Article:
You don't eat caviar because you're hungry. But the
portion set before us at a dinner the other night
was capable of staving off a serious quantity of pang.
We all eyed the presentation set before us perched
on the tiny bases of empty, over-turned, long -stemmed
Riedel Burgundy wine glasses. This caviar "amuse"
course was done in the style of the legendary "beggars'purses"
as created by Barry Wine, once chef and owner of the
Quilted Giraffe in Manhattan. Chef Wine used to insist
that his guests use no hands, (much less
forks or spoons) when eating the purse. He favored
taking pictures of many of his guests donning elegantly
designed handcuffs he had at the restaurant, leaning
way over with their arms and hands pulled behind them
taking it between their lips or teeth and then
standing upright and eating the salty cargo within
the chive-tied crepe. I did not wait for anyone to
insist otherwise and picked up my beggars' purse with
one hand... bit half off enjoying it tremendously...
had a small gulp of the 1965 Krug... finished the
other half followed by some more of the Krug... The
evening was looking up. Did I mention that the purse
was filled with beluga caviar? There are three great
caviar. Beluga, Sevruga and Osetra. The determination
of which caviar it will be is done by several criteria.
At this level it is matter of personal taste. Malosol
in Russian is the term meaning "little salt" and fresh
caviar has very little. The presence of salt preserves
it but masks the flavors. Caviar should be served
as simply as possible. With caviar of this quality,
forget chopped eggs, capers, onions and the like.
World-class caviar is one of life's musts even if
only once in a great while. Handcuffs are optional.
consulted: A.J.McClane's, "encyclopedia of Fih
© by Norman Van Aken, 2000 All right reserved.
The English are so organized! God love 'em. There's
a specific time of the day when everyone from the
Queen Mother to the lorry drivers of Sherwood forest
take a collective "chill pill", (as we might say in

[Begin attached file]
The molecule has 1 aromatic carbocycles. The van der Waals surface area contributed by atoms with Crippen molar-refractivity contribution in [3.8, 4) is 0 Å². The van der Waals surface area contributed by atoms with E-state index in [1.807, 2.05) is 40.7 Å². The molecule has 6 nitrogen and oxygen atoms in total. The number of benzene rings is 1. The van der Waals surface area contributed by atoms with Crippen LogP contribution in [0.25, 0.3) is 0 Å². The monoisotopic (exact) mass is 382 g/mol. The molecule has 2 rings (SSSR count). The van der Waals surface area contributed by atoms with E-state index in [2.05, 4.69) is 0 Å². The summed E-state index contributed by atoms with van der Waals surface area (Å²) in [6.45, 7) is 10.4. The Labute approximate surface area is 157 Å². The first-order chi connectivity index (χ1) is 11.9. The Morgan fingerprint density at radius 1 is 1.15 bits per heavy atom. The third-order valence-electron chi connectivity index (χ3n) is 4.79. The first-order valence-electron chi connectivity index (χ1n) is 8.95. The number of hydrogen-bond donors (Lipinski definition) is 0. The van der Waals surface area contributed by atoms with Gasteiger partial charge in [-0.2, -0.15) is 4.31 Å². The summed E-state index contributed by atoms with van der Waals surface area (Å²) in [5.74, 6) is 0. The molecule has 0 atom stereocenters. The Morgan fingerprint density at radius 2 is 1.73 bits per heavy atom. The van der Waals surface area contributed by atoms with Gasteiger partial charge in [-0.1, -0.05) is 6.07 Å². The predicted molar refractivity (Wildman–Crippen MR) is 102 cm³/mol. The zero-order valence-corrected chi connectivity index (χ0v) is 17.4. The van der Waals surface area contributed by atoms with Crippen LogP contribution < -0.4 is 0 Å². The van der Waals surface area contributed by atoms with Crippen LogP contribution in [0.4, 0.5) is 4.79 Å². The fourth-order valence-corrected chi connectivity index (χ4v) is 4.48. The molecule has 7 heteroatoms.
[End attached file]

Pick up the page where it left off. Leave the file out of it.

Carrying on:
the U.S.), and have a cup or two of tea. When we say
tea, we are talking about a vast variety of flavors
that come from one plant: Camellia Sinesis, which
is actually an evergreen bush. Now, in the strictest
sense, we would not be talking about herbal teas,
which are properly referred to as infusions, not tea.
However, infused teas work quite well in the kitchen
too. "Tea as food? Not just as a beverage? ," You
may question. Well, it takes coffee to make a true
"red-eye gravy" so why not tea as a food element,
too? , I reason. The flavors of tea are as intriguing
as the diversity of wine. Black, oolong and green
teas are organized in terms of the rate of fermentation.
Black has the most, oolong is semi-fermented and green
has none. The smoky Lapsang Souchong tea was one of
the first teas to really make me think of tea as an
ingredient to cook with. I was checking out a bag
of it and passing the dark and aromatic dried leaves
through my hands one afternoon it occurred to me that
the tea looked like dried herbs and my mind expanded
one extra little inch and I thought, "Let's try to
use it as if it were an herb." So I made a caramelized
shallot, balsamic and tea mixture which I sparingly
rolled into some beautiful King Salmon Spirals that
we grilled and served on a light lemon butter, connecting
tea and lemon in a whole new way. Many people might
not have identified the mysterious flavor the tea
lent, but I got great feedback. I still serve it that
way on my menu at NORMAN'S. Tea. It's not just for
© by Norman Van Aken, 2000 All rights reserved.